When the panel is up, it conceals a network of small doors, cubbies, shelves and/or drawers used for organizing documents, and storing writing implements and paper. The difference is that a fall- front is completely vertical and usually requires some type of locking mechanism to keep it shut and secure. A secretary incorporates a slant-front desktop that uses its own weight to keep it closed, and may or may not have a lock for extra security.
At least that’s how they were defined back in the day. Since the 1800s slant-front desks have been referenced off and on as fall- or drop-fronts as well, because they both open with the same type of hinged mechanism at the bottom. Early American Furniture by John Obbard (now out of print but still available through online booksellers) asserts that this change probably occurred to distinguish between these and older styles that actually hinged at the top.
Origin and Development of the Fall-Front Desk
Older top-hinged desks (think of an old school desk as an example of this style) were found to be cumbersome for home and business use. If everything wasn’t removed from the top of the desk prior to lifting the lid, the user risked their precious letters and paperwork spilling to the floor. So, the fall-front, borne out of necessity, has remained a staple in global cabinetry for centuries now.
The first fall-front desks were made in Spain during the 16th century. This ancestor of more recent versions was called a vargueño, which included a fitted desk mounted atop a carved stand of sorts or another piece of furniture similar to a chest. These could be very ornate in their embellishment using gilding, bone and even wrought iron, although some were fairly primitive and simple in their construction and closure mechanism.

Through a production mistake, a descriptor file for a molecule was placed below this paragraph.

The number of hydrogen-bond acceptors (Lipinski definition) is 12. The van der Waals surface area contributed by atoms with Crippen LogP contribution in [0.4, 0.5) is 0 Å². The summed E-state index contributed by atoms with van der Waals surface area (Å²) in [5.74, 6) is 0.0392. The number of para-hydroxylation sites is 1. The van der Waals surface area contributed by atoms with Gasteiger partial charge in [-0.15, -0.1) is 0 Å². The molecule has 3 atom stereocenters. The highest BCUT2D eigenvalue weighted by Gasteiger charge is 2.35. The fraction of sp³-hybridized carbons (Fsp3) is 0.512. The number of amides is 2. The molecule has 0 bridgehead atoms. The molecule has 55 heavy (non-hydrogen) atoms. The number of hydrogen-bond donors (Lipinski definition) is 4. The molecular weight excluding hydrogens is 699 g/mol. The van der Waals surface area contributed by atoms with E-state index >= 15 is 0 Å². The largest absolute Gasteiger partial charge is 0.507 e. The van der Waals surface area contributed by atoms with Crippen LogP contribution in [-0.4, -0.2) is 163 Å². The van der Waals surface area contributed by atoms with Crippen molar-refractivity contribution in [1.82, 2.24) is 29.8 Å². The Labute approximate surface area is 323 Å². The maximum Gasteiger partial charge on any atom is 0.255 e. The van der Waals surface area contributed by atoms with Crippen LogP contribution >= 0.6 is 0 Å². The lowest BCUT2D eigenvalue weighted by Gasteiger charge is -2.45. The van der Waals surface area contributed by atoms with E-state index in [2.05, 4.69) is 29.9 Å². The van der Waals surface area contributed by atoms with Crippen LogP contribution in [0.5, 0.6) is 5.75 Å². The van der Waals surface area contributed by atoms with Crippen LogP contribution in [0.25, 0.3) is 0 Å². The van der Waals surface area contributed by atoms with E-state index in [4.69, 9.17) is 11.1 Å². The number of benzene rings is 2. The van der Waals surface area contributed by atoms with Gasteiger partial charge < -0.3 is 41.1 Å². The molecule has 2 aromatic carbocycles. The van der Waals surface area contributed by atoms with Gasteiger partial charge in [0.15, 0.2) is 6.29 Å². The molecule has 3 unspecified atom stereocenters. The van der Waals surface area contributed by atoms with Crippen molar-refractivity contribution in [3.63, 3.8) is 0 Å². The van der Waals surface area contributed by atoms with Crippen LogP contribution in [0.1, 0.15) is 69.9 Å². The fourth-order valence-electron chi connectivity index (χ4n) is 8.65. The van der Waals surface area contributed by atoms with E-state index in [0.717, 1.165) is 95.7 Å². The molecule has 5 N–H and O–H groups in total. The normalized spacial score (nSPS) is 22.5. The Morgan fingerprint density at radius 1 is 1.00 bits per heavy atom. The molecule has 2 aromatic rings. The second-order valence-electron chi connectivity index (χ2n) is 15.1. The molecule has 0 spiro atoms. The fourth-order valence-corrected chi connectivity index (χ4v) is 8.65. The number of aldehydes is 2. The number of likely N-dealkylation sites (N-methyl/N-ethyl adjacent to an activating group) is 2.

Fancy French versions of the fall-front desk were made during the late 1700s, referenced as the Secrétaire à Abattant (French for "writing desk with flap"). These have the same type of vertical fold-down writing platforms with storage areas hidden behind them. The façade of these pieces can be very fancy and may include elements such as caryatids, gilt mounts and lacquered finishes. A number of examples of this desk style can be viewed in the online archives of the Metropolitan Museum of Art in New York.
In the late 1700s, English cabinetmakers introduced a type of desk that developed into what was known in America as a butler’s desk, according to Obbard. The butler's desk looks much like a chest of drawers with the top drawer face usually being deeper than those below it. But when opened in the vertical fall-front manner, that "drawer" actually conceals the makings of a desk. Some versions made in New England employed tambour doors as concealing mechanisms.
A similar type of desk made during the same time frame is often referred to as an escritoire, which is the French term for "writing desk". These small case desks have a drop fronts in the form of a slanted top over drawers as opposed to the vertical drop front used on the butler's desk.
Periods Associated with the Fall-Front Desk
Fall-front desks were made through many furniture periods and can include Federal, Empire and Classical Revival influences. There are Shaker versions of these pieces known as cupboard desks. Gustav Stickley also offered variations of the fall-front desk in his early 20th century furniture catalogs.
Desks with fall- or drop-fronts remain an excellent choice for small rooms where a writing surface comes in handy but making space for a table or full-sized desk isn’t an option. This style has been crafted almost continually since its inception, although waxing and waning in popularity here and there, and it is still being manufactured by modern furniture companies.